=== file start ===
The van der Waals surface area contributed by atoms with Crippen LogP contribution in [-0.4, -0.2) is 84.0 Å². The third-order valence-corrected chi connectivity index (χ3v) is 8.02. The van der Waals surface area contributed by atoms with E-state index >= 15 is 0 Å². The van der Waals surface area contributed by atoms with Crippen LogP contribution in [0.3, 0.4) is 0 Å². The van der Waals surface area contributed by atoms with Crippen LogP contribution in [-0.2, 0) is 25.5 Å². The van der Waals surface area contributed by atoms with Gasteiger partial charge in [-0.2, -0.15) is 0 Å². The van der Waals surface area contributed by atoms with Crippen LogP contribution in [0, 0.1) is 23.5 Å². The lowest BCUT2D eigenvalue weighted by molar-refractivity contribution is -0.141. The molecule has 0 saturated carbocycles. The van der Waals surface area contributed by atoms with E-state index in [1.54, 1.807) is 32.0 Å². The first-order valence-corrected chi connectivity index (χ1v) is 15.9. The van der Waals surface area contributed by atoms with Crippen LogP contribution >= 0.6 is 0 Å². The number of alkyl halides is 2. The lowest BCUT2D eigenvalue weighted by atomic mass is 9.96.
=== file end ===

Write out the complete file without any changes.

The van der Waals surface area contributed by atoms with Crippen LogP contribution in [-0.4, -0.2) is 84.0 Å². The third-order valence-corrected chi connectivity index (χ3v) is 8.02. The van der Waals surface area contributed by atoms with E-state index >= 15 is 0 Å². The van der Waals surface area contributed by atoms with Crippen LogP contribution in [0.3, 0.4) is 0 Å². The van der Waals surface area contributed by atoms with Crippen LogP contribution in [-0.2, 0) is 25.5 Å². The van der Waals surface area contributed by atoms with Gasteiger partial charge in [-0.2, -0.15) is 0 Å². The van der Waals surface area contributed by atoms with Crippen LogP contribution in [0, 0.1) is 23.5 Å². The lowest BCUT2D eigenvalue weighted by molar-refractivity contribution is -0.141. The molecule has 0 saturated carbocycles. The van der Waals surface area contributed by atoms with E-state index in [1.54, 1.807) is 32.0 Å². The first-order valence-corrected chi connectivity index (χ1v) is 15.9. The van der Waals surface area contributed by atoms with Crippen LogP contribution >= 0.6 is 0 Å². The number of alkyl halides is 2. The lowest BCUT2D eigenvalue weighted by atomic mass is 9.96.